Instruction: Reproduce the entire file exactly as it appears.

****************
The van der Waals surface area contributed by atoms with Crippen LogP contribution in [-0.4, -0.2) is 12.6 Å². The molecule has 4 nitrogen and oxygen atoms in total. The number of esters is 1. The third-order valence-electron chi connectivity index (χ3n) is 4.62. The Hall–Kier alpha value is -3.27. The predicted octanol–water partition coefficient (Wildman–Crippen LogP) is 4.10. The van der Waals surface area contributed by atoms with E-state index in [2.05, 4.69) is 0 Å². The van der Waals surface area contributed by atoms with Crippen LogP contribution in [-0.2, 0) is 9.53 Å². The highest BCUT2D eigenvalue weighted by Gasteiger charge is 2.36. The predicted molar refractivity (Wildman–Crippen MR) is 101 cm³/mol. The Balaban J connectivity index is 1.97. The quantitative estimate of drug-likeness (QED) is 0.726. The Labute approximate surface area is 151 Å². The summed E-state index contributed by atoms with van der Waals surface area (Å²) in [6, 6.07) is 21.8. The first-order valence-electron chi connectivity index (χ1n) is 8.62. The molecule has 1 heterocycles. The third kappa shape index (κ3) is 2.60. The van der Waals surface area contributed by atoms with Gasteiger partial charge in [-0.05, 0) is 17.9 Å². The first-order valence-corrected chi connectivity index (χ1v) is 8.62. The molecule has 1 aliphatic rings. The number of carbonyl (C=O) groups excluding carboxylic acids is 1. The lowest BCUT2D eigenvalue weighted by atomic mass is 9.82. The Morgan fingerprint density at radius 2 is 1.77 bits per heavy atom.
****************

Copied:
The van der Waals surface area contributed by atoms with Crippen LogP contribution in [-0.4, -0.2) is 12.6 Å². The molecule has 4 nitrogen and oxygen atoms in total. The number of esters is 1. The third-order valence-electron chi connectivity index (χ3n) is 4.62. The Hall–Kier alpha value is -3.27. The predicted octanol–water partition coefficient (Wildman–Crippen LogP) is 4.10. The van der Waals surface area contributed by atoms with E-state index in [2.05, 4.69) is 0 Å². The van der Waals surface area contributed by atoms with Crippen LogP contribution in [-0.2, 0) is 9.53 Å². The highest BCUT2D eigenvalue weighted by Gasteiger charge is 2.36. The predicted molar refractivity (Wildman–Crippen MR) is 101 cm³/mol. The Balaban J connectivity index is 1.97. The quantitative estimate of drug-likeness (QED) is 0.726. The Labute approximate surface area is 151 Å². The summed E-state index contributed by atoms with van der Waals surface area (Å²) in [6, 6.07) is 21.8. The first-order valence-electron chi connectivity index (χ1n) is 8.62. The molecule has 1 heterocycles. The third kappa shape index (κ3) is 2.60. The van der Waals surface area contributed by atoms with Gasteiger partial charge in [-0.05, 0) is 17.9 Å². The first-order valence-corrected chi connectivity index (χ1v) is 8.62. The molecule has 1 aliphatic rings. The number of carbonyl (C=O) groups excluding carboxylic acids is 1. The lowest BCUT2D eigenvalue weighted by atomic mass is 9.82. The Morgan fingerprint density at radius 2 is 1.77 bits per heavy atom.